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Medically reviewed by Elle Markman, PsyD

Trypophobia is an anxiety disorder characterized by an irrational and intense fear of or discomfort with clusters of holes, bumps, or repetitive patterns. As of 2023, this condition is not recognized as a distinct entity by the Diagnostic and Statistical Manual of Mental Health Disorders, 5th Ed. (DSM-5), which guides clinical practice in psychiatry and mental health. However, researchers estimate that up to 14% or more of the population experience some form of aversion to or fear of stimuli associated with trypophobia.

There’s still debate about whether trypophobia is a distinct mental health condition, but treatment used for anxiety and phobias can help reduce symptoms. Therapy is usually the primary form of treatment.


Trypophobia is a type of phobia: an extreme and irrational fear of a specific trigger or set of triggers. In this case, the triggers are objects and patterns dominated by clusters of holes, bumps, or nodules. People with trypophobia experience a combination of psychological and physical symptoms when exposed to patterns like these.

Psychological effects of trypophobia include:

  • Avoidance of patterns or stimuli that trigger attacks

  • Feelings of disgust or revulsion

  • A feeling of intense, irrational fear and discomfort

  • Anxiety

  • Panic attacks (brief episodes of sudden, intense, almost-paralyzing fear around a situation that doesn't actually present a high level of danger)

Trypophobia also triggers a response in the autonomic nervous system (ANS). The ANS regulates the body’s involuntary (automatic) processes, like heart rate, sweating, and breathing.

This can cause symptoms like:

Trypophobia Causes

Your amygdala is the emotional and motivational center of your brain. When you experience fear, the activity in your amygdala changes in response to the perceived threat. Phobias occur when the fear response outweighs the potential threat of specific triggers. They're usually caused by a combination of genetics, previous traumas, learned responses, and underlying mental health conditions.

Researchers aren’t sure about the exact causes of trypophobia, though some believe they may be an overreaction to threatening patterns found in nature. This overreaction might be an evolutionary response to patterns that signified the presence of parasites or infectious diseases.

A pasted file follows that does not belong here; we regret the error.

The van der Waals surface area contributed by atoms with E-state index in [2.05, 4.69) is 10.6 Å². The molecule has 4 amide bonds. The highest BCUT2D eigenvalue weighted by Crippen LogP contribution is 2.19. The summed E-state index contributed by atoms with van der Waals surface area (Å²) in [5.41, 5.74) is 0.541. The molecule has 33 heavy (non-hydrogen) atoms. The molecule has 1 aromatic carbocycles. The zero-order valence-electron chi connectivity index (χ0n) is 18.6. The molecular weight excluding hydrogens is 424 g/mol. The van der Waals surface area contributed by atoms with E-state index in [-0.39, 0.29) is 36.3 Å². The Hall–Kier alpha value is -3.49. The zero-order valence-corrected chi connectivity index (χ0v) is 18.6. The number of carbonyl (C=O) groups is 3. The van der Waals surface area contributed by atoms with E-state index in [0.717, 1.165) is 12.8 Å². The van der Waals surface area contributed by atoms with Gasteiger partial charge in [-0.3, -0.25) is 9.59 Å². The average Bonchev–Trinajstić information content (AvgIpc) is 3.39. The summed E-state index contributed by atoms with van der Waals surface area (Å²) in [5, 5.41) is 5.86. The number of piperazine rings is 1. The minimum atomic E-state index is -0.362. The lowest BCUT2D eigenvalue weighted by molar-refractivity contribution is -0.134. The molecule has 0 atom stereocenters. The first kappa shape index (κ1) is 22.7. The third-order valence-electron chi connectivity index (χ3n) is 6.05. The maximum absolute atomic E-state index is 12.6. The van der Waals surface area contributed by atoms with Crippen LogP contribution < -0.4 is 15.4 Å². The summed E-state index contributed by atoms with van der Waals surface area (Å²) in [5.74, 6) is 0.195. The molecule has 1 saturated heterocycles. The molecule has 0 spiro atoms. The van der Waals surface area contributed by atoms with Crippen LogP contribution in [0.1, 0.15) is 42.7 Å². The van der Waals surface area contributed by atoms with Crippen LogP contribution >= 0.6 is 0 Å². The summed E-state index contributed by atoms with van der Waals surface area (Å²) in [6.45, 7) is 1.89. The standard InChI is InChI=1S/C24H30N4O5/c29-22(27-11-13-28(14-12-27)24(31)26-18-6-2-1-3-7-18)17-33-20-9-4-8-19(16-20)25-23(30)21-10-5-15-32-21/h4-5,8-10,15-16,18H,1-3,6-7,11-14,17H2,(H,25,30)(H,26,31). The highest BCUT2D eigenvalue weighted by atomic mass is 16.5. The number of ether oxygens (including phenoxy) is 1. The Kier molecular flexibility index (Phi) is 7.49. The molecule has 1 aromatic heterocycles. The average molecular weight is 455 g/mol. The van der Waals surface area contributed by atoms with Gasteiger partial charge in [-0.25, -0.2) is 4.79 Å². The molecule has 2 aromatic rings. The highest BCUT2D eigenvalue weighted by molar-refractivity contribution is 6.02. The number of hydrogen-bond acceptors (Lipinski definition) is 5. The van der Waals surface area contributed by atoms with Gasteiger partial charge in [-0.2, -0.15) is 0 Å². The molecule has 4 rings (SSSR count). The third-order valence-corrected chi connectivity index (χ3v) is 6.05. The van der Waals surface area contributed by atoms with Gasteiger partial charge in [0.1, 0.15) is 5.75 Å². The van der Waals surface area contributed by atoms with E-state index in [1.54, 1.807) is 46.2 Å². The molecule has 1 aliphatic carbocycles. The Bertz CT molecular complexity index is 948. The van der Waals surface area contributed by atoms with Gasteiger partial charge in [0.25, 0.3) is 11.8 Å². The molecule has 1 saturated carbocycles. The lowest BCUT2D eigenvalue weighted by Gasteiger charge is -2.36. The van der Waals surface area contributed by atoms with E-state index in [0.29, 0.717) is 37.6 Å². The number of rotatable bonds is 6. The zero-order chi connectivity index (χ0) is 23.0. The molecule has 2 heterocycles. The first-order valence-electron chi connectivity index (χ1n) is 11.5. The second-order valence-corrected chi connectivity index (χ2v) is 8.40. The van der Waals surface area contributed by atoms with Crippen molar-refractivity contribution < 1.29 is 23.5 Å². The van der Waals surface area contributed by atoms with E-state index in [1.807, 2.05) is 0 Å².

Clusters of round shapes or holes or repetitive patterns can trigger trypophobia responses.

Common triggers include:

Risk Factors

Some populations have a higher risk of developing trypophobia. For example, this condition can be more common and chronic in people assigned female at birth. There also seems to be a genetic link: the condition is more common in people with a family history and learned responses of trypophobia.


Diagnosing trypophobia involves a comprehensive evaluation by a mental health professional, like a psychiatrist or psychologist. The main difference between a psychiatrist and a psychologist is that a psychiatrist is more likely to prescribe medication, while psychologists are more likely to practice psychotherapy.

Trypophobia is not recognized by the DSM-5. As a result, there’s no established method of diagnosing the condition. Healthcare providers generally try to identify potential signs of the condition and rule out other potential causes of symptoms, such as:

  • Panic disorder: An anxiety disorder characterized by recurrent panic attacks

  • Obsessive-compulsive disorder (OCD): A mental health condition characterized by repetitive thoughts or behaviors to soothe anxiety

  • Central nervous system (CNS) tumors: Tumors in the brain or spinal cord

  • Schizophrenia: A chronic brain disorder that often causes delusions, hallucinations, and disorganized speech or behavior

  • Agoraphobia: A fear of being in public places, where it's hard to escape or where help might not be available

A healthcare provider will ask about your medical history, including any family history of trypophobia, medications you’re taking, and physical and mental health conditions. The psychiatric evaluation might include a rating scale like the Trypophobia Questionnaire. This questionnaire measures your responses to potentially triggering images.

Diagnostic criteria for a specific phobia can be helpful when diagnosing trypophobia.

This criteria includes:

  • Immediate fear or anxiety when exposed to triggers

  • Avoidance of triggers for at least six months